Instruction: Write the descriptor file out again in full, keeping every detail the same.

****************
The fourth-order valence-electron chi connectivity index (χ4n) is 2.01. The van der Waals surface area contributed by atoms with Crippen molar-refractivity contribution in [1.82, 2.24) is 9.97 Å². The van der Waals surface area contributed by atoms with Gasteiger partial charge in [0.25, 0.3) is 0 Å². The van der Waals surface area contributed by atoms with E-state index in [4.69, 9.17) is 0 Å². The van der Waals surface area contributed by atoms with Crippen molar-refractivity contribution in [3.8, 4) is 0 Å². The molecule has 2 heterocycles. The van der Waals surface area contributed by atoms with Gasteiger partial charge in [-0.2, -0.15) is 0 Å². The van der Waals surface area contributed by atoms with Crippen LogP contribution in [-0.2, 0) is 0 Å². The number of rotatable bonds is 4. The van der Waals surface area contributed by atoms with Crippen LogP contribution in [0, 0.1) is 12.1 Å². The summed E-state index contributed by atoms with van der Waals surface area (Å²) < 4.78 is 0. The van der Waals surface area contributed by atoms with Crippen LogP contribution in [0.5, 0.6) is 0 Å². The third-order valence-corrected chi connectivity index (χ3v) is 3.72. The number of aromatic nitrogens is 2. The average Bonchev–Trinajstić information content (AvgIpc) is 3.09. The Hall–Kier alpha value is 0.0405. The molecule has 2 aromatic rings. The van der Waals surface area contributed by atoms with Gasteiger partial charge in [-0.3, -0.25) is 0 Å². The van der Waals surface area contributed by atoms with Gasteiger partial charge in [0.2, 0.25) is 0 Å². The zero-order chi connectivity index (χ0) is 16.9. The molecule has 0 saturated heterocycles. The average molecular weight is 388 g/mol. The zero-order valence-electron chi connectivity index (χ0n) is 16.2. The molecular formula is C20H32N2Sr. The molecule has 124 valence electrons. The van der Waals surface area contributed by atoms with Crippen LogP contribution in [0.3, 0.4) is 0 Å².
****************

The fourth-order valence-electron chi connectivity index (χ4n) is 2.01. The van der Waals surface area contributed by atoms with Crippen molar-refractivity contribution in [1.82, 2.24) is 9.97 Å². The van der Waals surface area contributed by atoms with Gasteiger partial charge in [0.25, 0.3) is 0 Å². The van der Waals surface area contributed by atoms with E-state index in [4.69, 9.17) is 0 Å². The van der Waals surface area contributed by atoms with Crippen molar-refractivity contribution in [3.8, 4) is 0 Å². The molecule has 2 heterocycles. The van der Waals surface area contributed by atoms with Gasteiger partial charge in [-0.2, -0.15) is 0 Å². The van der Waals surface area contributed by atoms with Crippen LogP contribution in [-0.2, 0) is 0 Å². The number of rotatable bonds is 4. The van der Waals surface area contributed by atoms with Crippen LogP contribution in [0, 0.1) is 12.1 Å². The summed E-state index contributed by atoms with van der Waals surface area (Å²) < 4.78 is 0. The van der Waals surface area contributed by atoms with Crippen LogP contribution in [0.5, 0.6) is 0 Å². The third-order valence-corrected chi connectivity index (χ3v) is 3.72. The number of aromatic nitrogens is 2. The average Bonchev–Trinajstić information content (AvgIpc) is 3.09. The Hall–Kier alpha value is 0.0405. The molecule has 2 aromatic rings. The van der Waals surface area contributed by atoms with Gasteiger partial charge in [-0.3, -0.25) is 0 Å². The van der Waals surface area contributed by atoms with Gasteiger partial charge in [0.2, 0.25) is 0 Å². The zero-order chi connectivity index (χ0) is 16.9. The molecule has 0 saturated heterocycles. The average molecular weight is 388 g/mol. The zero-order valence-electron chi connectivity index (χ0n) is 16.2. The molecular formula is C20H32N2Sr. The molecule has 124 valence electrons. The van der Waals surface area contributed by atoms with Crippen LogP contribution in [0.3, 0.4) is 0 Å².